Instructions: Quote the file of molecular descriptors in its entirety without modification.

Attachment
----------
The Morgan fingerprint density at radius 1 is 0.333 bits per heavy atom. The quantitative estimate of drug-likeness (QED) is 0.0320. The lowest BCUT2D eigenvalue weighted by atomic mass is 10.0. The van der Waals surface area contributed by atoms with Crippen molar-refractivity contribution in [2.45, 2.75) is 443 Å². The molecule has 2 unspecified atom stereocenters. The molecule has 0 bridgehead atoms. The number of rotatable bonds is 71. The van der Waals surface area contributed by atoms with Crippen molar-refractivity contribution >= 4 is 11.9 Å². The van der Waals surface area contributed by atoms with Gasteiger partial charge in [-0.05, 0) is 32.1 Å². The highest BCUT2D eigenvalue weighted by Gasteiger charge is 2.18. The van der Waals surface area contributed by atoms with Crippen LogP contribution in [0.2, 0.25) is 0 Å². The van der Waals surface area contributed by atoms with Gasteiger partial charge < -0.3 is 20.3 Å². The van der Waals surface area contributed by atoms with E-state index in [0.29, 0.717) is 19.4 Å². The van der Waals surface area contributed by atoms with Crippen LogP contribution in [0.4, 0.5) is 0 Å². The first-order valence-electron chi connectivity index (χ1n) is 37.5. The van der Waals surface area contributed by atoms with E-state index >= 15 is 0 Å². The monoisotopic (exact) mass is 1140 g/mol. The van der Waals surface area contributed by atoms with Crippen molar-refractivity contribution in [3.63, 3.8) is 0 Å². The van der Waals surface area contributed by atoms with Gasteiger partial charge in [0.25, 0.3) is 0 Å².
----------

The Morgan fingerprint density at radius 1 is 0.333 bits per heavy atom. The quantitative estimate of drug-likeness (QED) is 0.0320. The lowest BCUT2D eigenvalue weighted by atomic mass is 10.0. The van der Waals surface area contributed by atoms with Crippen molar-refractivity contribution in [2.45, 2.75) is 443 Å². The molecule has 2 unspecified atom stereocenters. The molecule has 0 bridgehead atoms. The number of rotatable bonds is 71. The van der Waals surface area contributed by atoms with Crippen molar-refractivity contribution >= 4 is 11.9 Å². The van der Waals surface area contributed by atoms with Gasteiger partial charge in [-0.05, 0) is 32.1 Å². The highest BCUT2D eigenvalue weighted by Gasteiger charge is 2.18. The van der Waals surface area contributed by atoms with Crippen LogP contribution in [0.2, 0.25) is 0 Å². The van der Waals surface area contributed by atoms with Gasteiger partial charge < -0.3 is 20.3 Å². The van der Waals surface area contributed by atoms with E-state index in [0.29, 0.717) is 19.4 Å². The van der Waals surface area contributed by atoms with Crippen LogP contribution in [0.4, 0.5) is 0 Å². The first-order valence-electron chi connectivity index (χ1n) is 37.5. The van der Waals surface area contributed by atoms with E-state index >= 15 is 0 Å². The monoisotopic (exact) mass is 1140 g/mol. The van der Waals surface area contributed by atoms with Crippen molar-refractivity contribution in [3.63, 3.8) is 0 Å². The van der Waals surface area contributed by atoms with Gasteiger partial charge in [0.25, 0.3) is 0 Å².